Folsom Lake Community Concert Association – Outreach to Seniors
We asked our amazing harpist Judy Phillips to tell us : when she started to play the harp, how she decides what to play and what she experiences at her outreach performances.
Judy Phillips at Hillcrest Care
FLCCA: How did you begin playing the harp and also playing for senior facilities conducting sing-alongs with their residents?
I discovered the harp at 19 when I was a music education student at Humboldt State. Since the moment I set my fingers to the first harp I played, I recognized that my personality was one that vibrated to the sound and feel of its strings. The harp stimulates the inner harmonic of my being. The instrument resonates within me in ways I cannot explain.
In 2004, I took a part-time job with Eureka Adult Education to bring educational programs to seniors in rest homes and assisted living facilities. That is when I began to lead sing-alongs. We all laughed and sang the fun old songs we enjoyed and the seniors loved it. When my husband and I moved to the Sacramento area six years ago, FLCCA invited me to share my harp in their outreach program at schools and senior facilities.
I discovered the harp at 19. I was a piano student in college and there was a harp in one of the practice rooms. Nobody played and nobody taught it at the time. But the moment I touched the strings, I recharge emotionally by playing my harp alone late at night. At such times, I play for me.
I recharge emotionally by playing my harp alone late at night. At such times, I play for me.
Since the moment I first set my fingers to the first harp I ever played, I recognized that my personality was one that vibrated to the rhythm of its strings. The harp stimulates the inner harmonic of my being. Its melodies resonate within me in ways I cannot explain. Nor can it be put into words. It is simply something I feel. So though my harp represents, in a sense, my “work,” its music is also the most self-nurturing component of my life. I think that is one of the reasons I feel such empathy with the patients I play for. Not sympathy, but an empathic connection of spirit that, for however long I have with them, makes me truly one in some mysterious way with them. The music creates a bond . I feel sure the patients feel it too.
FLCCA: How do you select the facilities that you visit and where do you play?
I will play anywhere that I can be of help to bring music into people’s lives. Sometimes FLCCA selects the facilities. Their current outreach director is an ombudsman for El Dorado County and he has found a number of places for me to share my music. The wife of a hospice client of mine referred me to a couple of facilities. Somehow the word spreads about what I do. The activity director at one facility may start working at another and they might bring me in to the new one. People talk and share how much the music has touched them.
FLCCA: How do you prepare for your visits and what aids do you use?
I have song sheets of “oldies” that I pass out to the residents. The songs are ones they grew up with and I often hear them humming or singing before I even get all the sheets passed out. People love the music of their youth – it makes them happy to sing those songs again. At Christmas, I bring out another set of songs. Sometimes, for a holiday, I will make a single sheet of songs for people to keep after I leave. I have collected a number of rhythm instruments over the years and occasionally take bongo drums, maracas and tambourines so the people can participate in making music and rhythm with me. Their faces light up when I hand them one of the instruments. At Christmas, I take bells for everyone and we make a “joyful noise!” They have so much fun! When I handed a bongo drum to a resident at a memory care unit, he said, “I don’t know what to do with this.” But by the end of the first song, he was tapping out riffs to beat the band. It was great.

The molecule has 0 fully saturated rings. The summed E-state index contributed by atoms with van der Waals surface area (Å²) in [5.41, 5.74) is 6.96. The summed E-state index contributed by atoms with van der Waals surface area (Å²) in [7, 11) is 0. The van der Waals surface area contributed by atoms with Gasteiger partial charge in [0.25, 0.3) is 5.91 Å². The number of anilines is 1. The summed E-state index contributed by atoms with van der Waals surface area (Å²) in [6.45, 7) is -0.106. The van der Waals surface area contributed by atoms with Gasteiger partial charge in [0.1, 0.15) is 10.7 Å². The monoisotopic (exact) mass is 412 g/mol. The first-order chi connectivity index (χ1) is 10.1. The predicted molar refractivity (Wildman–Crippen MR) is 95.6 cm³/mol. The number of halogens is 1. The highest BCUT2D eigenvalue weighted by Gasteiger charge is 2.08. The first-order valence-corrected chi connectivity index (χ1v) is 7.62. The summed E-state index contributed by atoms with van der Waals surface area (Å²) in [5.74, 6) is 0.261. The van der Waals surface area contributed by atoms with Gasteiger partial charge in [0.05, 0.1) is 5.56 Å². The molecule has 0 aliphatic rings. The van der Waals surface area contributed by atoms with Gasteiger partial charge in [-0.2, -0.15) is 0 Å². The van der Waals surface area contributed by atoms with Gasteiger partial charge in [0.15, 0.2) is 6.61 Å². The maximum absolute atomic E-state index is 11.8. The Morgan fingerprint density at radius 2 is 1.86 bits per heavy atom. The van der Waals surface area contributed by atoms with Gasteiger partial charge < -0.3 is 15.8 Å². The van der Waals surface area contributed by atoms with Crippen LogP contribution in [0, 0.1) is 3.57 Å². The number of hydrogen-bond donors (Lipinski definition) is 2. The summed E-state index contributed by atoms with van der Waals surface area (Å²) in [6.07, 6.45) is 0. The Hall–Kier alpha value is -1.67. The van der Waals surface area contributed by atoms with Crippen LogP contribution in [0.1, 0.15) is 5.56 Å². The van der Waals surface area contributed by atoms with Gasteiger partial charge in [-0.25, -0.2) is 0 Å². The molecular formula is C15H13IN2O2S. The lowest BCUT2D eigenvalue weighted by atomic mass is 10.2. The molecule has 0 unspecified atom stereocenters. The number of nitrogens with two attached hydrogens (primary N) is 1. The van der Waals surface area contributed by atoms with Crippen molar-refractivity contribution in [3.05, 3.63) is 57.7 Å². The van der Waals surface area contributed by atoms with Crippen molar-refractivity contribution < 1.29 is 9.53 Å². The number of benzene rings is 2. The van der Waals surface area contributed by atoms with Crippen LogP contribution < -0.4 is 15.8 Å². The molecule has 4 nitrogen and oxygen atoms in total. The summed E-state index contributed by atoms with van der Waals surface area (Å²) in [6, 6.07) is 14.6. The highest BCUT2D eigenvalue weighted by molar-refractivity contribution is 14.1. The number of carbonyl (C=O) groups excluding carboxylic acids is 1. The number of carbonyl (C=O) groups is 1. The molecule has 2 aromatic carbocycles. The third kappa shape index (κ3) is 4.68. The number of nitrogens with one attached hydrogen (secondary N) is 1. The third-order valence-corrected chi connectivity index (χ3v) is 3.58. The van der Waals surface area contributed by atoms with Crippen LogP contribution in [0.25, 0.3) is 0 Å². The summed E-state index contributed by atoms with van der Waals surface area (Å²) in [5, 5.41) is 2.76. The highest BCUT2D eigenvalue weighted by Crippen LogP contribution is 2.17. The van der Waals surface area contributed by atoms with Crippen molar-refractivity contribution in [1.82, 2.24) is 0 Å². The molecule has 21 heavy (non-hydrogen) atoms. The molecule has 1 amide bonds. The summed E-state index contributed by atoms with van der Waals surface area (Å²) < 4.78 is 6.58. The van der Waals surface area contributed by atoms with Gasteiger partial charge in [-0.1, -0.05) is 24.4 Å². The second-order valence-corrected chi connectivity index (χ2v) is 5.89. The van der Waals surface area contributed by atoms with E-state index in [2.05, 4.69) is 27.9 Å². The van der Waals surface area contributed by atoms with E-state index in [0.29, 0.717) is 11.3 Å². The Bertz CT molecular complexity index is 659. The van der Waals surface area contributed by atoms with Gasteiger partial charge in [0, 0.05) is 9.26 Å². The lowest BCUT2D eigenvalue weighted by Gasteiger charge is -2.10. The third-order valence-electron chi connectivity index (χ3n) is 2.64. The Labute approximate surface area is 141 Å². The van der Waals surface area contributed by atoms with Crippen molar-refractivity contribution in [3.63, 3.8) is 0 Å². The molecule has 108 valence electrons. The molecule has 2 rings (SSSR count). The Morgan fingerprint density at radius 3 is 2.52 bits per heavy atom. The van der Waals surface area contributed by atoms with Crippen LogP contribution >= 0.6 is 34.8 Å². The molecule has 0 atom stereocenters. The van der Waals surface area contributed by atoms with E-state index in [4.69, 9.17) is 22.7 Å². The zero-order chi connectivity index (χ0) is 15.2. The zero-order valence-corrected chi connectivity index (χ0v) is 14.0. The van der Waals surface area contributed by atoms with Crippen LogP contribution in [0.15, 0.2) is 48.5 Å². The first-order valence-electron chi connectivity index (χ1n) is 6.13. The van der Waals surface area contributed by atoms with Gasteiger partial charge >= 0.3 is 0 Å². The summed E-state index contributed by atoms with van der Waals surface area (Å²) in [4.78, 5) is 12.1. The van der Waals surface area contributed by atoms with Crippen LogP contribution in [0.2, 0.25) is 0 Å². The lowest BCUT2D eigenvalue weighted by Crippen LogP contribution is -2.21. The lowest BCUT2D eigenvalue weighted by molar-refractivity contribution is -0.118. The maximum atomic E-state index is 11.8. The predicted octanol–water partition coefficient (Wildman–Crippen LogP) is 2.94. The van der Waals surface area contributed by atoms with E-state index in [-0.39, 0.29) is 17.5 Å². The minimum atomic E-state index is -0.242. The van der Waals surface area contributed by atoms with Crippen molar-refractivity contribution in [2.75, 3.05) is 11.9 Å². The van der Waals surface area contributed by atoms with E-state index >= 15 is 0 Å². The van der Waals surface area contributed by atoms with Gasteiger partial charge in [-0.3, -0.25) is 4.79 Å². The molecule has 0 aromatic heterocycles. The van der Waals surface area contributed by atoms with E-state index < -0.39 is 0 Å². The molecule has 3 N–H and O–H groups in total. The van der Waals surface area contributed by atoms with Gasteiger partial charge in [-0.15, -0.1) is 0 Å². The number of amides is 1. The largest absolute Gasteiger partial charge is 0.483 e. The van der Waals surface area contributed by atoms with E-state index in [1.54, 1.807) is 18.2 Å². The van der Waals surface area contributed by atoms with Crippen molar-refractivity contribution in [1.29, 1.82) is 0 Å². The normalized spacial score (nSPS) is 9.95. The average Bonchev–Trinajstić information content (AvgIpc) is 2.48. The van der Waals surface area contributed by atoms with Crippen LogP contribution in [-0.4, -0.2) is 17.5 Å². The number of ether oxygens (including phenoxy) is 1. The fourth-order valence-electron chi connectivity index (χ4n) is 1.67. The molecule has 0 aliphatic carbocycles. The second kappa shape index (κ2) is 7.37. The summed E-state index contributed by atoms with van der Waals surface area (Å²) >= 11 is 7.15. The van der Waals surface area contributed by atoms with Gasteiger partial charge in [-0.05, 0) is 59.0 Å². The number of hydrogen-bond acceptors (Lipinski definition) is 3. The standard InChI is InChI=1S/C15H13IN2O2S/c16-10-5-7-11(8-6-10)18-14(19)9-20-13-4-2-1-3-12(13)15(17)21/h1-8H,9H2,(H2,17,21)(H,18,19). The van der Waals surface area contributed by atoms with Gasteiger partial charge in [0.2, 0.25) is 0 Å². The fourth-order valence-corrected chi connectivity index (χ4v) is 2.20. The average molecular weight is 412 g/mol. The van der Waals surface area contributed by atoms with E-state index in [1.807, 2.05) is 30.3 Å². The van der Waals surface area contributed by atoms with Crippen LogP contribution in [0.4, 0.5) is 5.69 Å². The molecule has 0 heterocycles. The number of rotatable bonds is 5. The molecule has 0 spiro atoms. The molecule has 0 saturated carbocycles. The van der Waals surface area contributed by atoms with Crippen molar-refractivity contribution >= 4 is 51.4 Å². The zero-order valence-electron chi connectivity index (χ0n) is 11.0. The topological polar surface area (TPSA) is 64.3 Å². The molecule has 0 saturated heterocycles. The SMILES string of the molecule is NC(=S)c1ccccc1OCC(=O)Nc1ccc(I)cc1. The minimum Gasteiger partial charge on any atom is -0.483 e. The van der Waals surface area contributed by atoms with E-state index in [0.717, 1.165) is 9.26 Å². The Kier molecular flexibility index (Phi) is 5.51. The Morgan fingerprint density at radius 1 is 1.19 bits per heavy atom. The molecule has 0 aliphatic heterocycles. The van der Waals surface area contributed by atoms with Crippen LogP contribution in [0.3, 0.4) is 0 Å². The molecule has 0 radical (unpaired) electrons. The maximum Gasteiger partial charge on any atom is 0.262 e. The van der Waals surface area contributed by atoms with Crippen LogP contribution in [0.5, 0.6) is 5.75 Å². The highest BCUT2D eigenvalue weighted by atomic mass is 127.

FLCCA: What do you hope to accomplish when you visit with seniors?
I want everyone to have a good time. When I arrive at a facility for the first time and begin to set up my harp, I usually face a quiet and passive audience. I know they are expecting a concert. But that is the last thing on my mind. I want audience participation. My goal is for people to sing and clap and laugh – and most of all, to remember. It is amazing to hear the stories and memories the songs bring to mind. I might tell the history of some of the songs, for eg., that “this one was made famous by Louis Armstrong.” Or that “White Christmas was written on a hot and sultry day in Hollywood.” We all love trivia and it makes the songs more interesting. The goal is to get people clapping and laughing and telling stories as the music stimulates memories of happy times. One resident said, “you’re nuttier than a fruitcake!” That pleased me. I hadn’t had a single response from him until that moment. So my antics and silliness succeeded in bringing him out of his shell. Just last week a man came up after one of my programs at an assisted living facility. He said, “I really enjoyed that.” His wife then whispered to me, ” He never says anything about anything! So I know he enjoyed this!” At a memory care unit I go to twice a month, a woman was brought out in a wheel chair each time. She just sat, silent and looking glum, week after week. Finally, one day after a particular song, she blurted out in a loud voice, “we used to sing that in the car.” The activity director and I stared at one another in astonishment. Then I quickly said, “Let’s sing it again!” The previously silent woman sang with us from then on – with a smile! Music is so powerful!